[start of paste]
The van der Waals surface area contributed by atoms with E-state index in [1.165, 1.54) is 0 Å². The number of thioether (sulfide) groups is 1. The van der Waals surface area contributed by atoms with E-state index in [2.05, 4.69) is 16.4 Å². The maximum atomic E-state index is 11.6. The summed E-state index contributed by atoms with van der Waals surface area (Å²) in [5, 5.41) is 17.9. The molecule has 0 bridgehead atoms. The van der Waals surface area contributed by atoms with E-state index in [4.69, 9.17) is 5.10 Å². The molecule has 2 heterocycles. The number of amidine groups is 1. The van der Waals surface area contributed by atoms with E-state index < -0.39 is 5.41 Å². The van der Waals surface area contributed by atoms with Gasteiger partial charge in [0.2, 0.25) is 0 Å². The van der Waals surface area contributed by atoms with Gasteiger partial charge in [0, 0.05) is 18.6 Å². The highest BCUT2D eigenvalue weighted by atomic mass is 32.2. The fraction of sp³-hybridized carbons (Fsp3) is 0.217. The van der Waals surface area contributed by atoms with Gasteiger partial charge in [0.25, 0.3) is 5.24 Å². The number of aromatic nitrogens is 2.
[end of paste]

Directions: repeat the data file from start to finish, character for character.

The van der Waals surface area contributed by atoms with E-state index in [1.165, 1.54) is 0 Å². The number of thioether (sulfide) groups is 1. The van der Waals surface area contributed by atoms with E-state index in [2.05, 4.69) is 16.4 Å². The maximum atomic E-state index is 11.6. The summed E-state index contributed by atoms with van der Waals surface area (Å²) in [5, 5.41) is 17.9. The molecule has 0 bridgehead atoms. The van der Waals surface area contributed by atoms with E-state index in [4.69, 9.17) is 5.10 Å². The molecule has 2 heterocycles. The number of amidine groups is 1. The van der Waals surface area contributed by atoms with E-state index < -0.39 is 5.41 Å². The van der Waals surface area contributed by atoms with Gasteiger partial charge in [0.2, 0.25) is 0 Å². The van der Waals surface area contributed by atoms with Gasteiger partial charge in [0, 0.05) is 18.6 Å². The highest BCUT2D eigenvalue weighted by atomic mass is 32.2. The fraction of sp³-hybridized carbons (Fsp3) is 0.217. The van der Waals surface area contributed by atoms with Gasteiger partial charge in [0.25, 0.3) is 5.24 Å². The number of aromatic nitrogens is 2.